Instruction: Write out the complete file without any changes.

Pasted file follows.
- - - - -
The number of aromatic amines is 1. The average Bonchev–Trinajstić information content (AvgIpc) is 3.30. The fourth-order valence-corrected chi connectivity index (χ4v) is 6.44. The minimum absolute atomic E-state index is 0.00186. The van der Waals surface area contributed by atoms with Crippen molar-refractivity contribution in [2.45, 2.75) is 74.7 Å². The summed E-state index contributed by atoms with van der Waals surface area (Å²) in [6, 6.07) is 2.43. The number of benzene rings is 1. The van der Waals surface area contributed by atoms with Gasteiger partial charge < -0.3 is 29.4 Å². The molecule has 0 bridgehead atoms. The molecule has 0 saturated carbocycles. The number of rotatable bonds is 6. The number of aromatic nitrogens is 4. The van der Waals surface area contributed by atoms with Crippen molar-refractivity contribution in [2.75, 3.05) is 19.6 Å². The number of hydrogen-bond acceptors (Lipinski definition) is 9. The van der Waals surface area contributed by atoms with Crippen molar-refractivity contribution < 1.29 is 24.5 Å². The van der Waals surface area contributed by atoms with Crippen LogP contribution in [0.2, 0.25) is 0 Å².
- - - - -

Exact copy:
The number of aromatic amines is 1. The average Bonchev–Trinajstić information content (AvgIpc) is 3.30. The fourth-order valence-corrected chi connectivity index (χ4v) is 6.44. The minimum absolute atomic E-state index is 0.00186. The van der Waals surface area contributed by atoms with Crippen molar-refractivity contribution in [2.45, 2.75) is 74.7 Å². The summed E-state index contributed by atoms with van der Waals surface area (Å²) in [6, 6.07) is 2.43. The number of benzene rings is 1. The van der Waals surface area contributed by atoms with Gasteiger partial charge < -0.3 is 29.4 Å². The molecule has 0 bridgehead atoms. The molecule has 0 saturated carbocycles. The number of rotatable bonds is 6. The number of aromatic nitrogens is 4. The van der Waals surface area contributed by atoms with Crippen molar-refractivity contribution in [2.75, 3.05) is 19.6 Å². The number of hydrogen-bond acceptors (Lipinski definition) is 9. The van der Waals surface area contributed by atoms with Crippen molar-refractivity contribution < 1.29 is 24.5 Å². The van der Waals surface area contributed by atoms with Crippen LogP contribution in [0.2, 0.25) is 0 Å².